Lord Mackie of Benshie: My Lords, before the Minister deals with those points, I did not hear him say that he would operate the CAP as it is operated on the Continent. We have already given figures as regards differences in farmers' incomes under the CAP.

Lord Donoughue: My Lords, I shall deal with the CAP. First, I wish to say a little more about beef and BSE, which I touched on at the beginning of my remarks. This was mentioned by many speakers and, most pungently, I thought, by the noble Lord, Lord Marlesford. I cannot comment on his long, historical analysis of BSE although much of what he said seemed to me to be close to the mark. I assume the Phillips inquiry will tell us more about that. I repeat that the first

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priority of this Government is protection of the consumer and the maintenance of public confidence in food. Action will be taken on a precautionary basis to ensure that consumers continue to be given the highest protection against risks from BSE. That is why we have acted decisively to introduce controls on imported meat.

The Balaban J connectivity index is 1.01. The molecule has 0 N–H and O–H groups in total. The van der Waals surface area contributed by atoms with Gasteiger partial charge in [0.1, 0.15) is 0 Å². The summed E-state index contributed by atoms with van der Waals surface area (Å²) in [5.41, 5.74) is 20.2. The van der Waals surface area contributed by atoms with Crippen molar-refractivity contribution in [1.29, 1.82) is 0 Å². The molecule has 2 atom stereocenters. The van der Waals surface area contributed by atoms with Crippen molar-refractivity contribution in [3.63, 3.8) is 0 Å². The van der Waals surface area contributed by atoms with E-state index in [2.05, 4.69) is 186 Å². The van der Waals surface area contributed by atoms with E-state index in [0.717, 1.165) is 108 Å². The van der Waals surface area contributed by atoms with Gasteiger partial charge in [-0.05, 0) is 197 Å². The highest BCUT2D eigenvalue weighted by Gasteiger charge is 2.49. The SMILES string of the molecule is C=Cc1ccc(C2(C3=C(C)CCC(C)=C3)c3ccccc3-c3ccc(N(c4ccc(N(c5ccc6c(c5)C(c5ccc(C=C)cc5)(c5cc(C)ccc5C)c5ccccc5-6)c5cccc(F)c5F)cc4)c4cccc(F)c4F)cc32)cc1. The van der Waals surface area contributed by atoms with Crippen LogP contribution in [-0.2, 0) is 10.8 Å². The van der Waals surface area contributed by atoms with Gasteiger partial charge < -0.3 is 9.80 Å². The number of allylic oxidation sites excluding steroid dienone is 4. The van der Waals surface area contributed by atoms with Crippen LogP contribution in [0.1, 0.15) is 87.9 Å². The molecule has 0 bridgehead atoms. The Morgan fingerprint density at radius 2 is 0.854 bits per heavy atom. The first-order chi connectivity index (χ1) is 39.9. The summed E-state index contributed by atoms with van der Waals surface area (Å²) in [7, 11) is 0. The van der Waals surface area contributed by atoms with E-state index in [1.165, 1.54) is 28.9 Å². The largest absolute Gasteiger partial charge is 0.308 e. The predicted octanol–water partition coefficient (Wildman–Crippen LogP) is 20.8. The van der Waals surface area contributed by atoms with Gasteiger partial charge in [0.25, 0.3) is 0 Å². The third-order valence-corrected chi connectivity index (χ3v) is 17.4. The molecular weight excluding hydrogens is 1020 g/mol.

It is disappointing that Community-wide controls on the use of specified risk materials are not yet in place, but in the meantime unilateral measures to ensure that food and feed products are free from risk materials will remain in place. Lifting the ban is also a high priority for this Government. We believe that we are making steady, if limited, progress. But the two priorities of health and lifting the ban together explain our action in banning beef on the bone on which a good deal of indignation has been expressed. On health grounds it would have been irresponsible for any government to act differently and to ignore the clear advice of its Chief Medical Officer on an important public health issue. I may have to remind the previous government--as they may have forgotten--that they went beyond the advice of the SEAC in 1994. However, even more immediately convincing were the implications for the beef ban. It was made clear to us that without action to demonstrate publicly that our beef is completely safe--if we had not taken the action that we did, that would not have been the case--there would be no prospect of getting the beef ban lifted. That difficult and controversial decision was taken in the interests of our farmers.